The G20 is working on processes for wealthy countries to disburse some of their pandemic emergency currency, or Special Drawing Rights to poor countries. The IMF created $650 billion in SDRs, to help countries respond to the pandemic, of which advanced economies received more than $400 billion. This month, the IMF initiated operations for a new lending window, the Resilience and Sustainability Trust, that will fund its loans with Special Drawing Rights aid that wealthy countries share.

    “We need to find ways to get more funding for development banks,” shared LeCompte. “Special Drawing Rights donations from wealthy countries to development banks can help us narrow the current funding gap."

    Read Jubilee USA and the US Conference of Catholic Bishops' letter to President Biden here.
    Read the African Catholic Bishops and religious leader statement here.
    Read 'The Independent Review of MDBS Capital Adequacy: Boosting MDBs’ Investing Capacity' here.
    Read Secretary of the Treasury Janet L. Yellen's remarks here.
    Find the Finance in Common webpage here.

  • Jubilee USA Statement on IMF, World Bank Annual Meetings

    Jubilee USA Statement on IMF, World Bank Annual Meetings

    Religious and Development Groups hold Press Conference at 2:15 PM, Outside IMF

    Washington DC – The International Monetary Fund, World Bank, G20 and G7 conclude meetings this week focused on the global economy. The impacts of the pandemic, Ukraine war, inflation, developing country debt, food security and climate crisis are on the agenda.

    Eric LeCompte, Executive Director of the religious development group Jubilee USA Network and a United Nations finance expert who has monitored IMF meetings since 2010, releases the following statement on the IMF/World Bank Annual Meetings:

    "As a global recession looms, we must take action more quickly.
     
    "The war, rising interest rates and inflation are putting developing countries in an even more difficult situation.

    "Ahead of the meetings, the IMF reported that the US and other large economies will see contractions and this impacts the entire global economy.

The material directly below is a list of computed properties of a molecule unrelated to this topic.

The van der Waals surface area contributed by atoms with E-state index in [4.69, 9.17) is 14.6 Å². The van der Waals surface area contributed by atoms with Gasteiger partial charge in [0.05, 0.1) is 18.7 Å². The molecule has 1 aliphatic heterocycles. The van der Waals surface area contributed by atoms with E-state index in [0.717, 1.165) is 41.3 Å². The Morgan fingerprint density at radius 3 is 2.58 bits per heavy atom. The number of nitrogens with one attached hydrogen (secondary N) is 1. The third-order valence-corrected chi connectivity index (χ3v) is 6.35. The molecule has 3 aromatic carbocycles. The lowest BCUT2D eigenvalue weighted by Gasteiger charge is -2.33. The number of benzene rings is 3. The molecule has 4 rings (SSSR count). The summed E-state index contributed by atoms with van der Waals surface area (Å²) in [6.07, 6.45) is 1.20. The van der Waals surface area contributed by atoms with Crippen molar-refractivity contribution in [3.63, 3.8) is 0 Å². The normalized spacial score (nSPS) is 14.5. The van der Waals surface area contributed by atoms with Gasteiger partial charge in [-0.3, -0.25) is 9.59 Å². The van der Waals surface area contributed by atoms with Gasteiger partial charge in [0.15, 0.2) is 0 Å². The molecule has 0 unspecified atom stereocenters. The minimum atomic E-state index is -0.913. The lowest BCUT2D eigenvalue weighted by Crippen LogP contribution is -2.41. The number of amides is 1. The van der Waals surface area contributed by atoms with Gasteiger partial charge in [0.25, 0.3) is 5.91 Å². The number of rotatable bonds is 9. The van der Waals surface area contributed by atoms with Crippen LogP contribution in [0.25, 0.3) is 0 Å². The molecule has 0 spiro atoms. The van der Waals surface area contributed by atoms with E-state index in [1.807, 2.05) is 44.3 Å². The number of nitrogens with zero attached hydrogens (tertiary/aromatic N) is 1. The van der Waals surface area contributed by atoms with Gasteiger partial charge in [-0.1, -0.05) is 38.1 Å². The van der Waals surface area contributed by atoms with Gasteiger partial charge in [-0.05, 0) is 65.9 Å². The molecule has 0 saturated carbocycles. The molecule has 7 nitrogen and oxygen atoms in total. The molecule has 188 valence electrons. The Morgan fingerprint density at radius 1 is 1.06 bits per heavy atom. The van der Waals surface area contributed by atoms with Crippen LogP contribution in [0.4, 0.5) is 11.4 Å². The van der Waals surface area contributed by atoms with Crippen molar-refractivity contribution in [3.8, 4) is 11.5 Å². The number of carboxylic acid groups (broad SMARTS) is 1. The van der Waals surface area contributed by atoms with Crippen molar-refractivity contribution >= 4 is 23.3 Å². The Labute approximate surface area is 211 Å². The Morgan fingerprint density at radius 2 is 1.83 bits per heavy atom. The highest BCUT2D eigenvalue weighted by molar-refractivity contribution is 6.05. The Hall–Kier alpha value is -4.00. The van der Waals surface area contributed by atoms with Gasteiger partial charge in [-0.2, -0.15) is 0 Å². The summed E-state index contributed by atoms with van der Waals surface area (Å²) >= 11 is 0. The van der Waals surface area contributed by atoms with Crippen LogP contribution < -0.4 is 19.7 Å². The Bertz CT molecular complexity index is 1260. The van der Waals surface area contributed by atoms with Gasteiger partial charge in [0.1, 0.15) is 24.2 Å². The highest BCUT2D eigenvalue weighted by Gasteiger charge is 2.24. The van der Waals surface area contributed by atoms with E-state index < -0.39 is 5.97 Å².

“Everyone is hurt by rising food and energy prices. The burden is greatest on the poor. 

    "I'm concerned that some of the proposed solutions of austerity and higher interest rates will cause greater pain.

    "As the dollar gets stronger, developing country debts become dangerously unsustainable."

     

    Jubilee USA, IMF and World Bank Press Conference: Friday, October 14th, 2:15 PM, Community Park, outside of the IMF. Religious and development groups respond to the IMF and World Bank Meetings and International Monetary and Finance Committee (IMFC) outcomes. View the advisory here. Link to the online and in-person press registration here.

    Find Jubilee USA's press release on the G20 meeting here.

    Find Jubilee USA's October 14th and 15th interfaith vigil, press conference and teach-in details here.

    Read Jubilee USA's press release on the World Economic Outlook and Global Financial Stability reports here.

    Read Jubilee USA's press release on IMF chief Kristalina Georgieva's curtain-raiser speech here

    Read Jubilee USA's press release on the IMF Food Shock Window here.

    Jubilee USA Network is an alliance of more than 75 US organizations and 750 faith communities working with 50 Jubilee global partners. Jubilee USA builds an economy that serves, protects and promotes the participation of the most vulnerable. Jubilee USA wins critical global financial reforms and won more than $130 billion in debt relief to benefit the world's poorest people. www.jubileeusa.org

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    Available for interview: Eric LeCompte, Executive Director
    Contact: Anjoulie Woodhead, Communications and Outreach Director
    [email protected] / (202) 430-6975


  • Jubilee USA Statement on G20 Finance Ministers Meeting

    G20 Finance Ministers Struggle With Economic Slowdown, Global Recession and Highest Inflation in Forty Years

    Washington DC – G20 finance ministers conclude their meetings during the Annual IMF and World Bank Meetings. The ministers focused on the pandemic, Ukraine war and inflation shocks to the global economy, debt vulnerabilities in developing countries, food insecurity and the climate crises.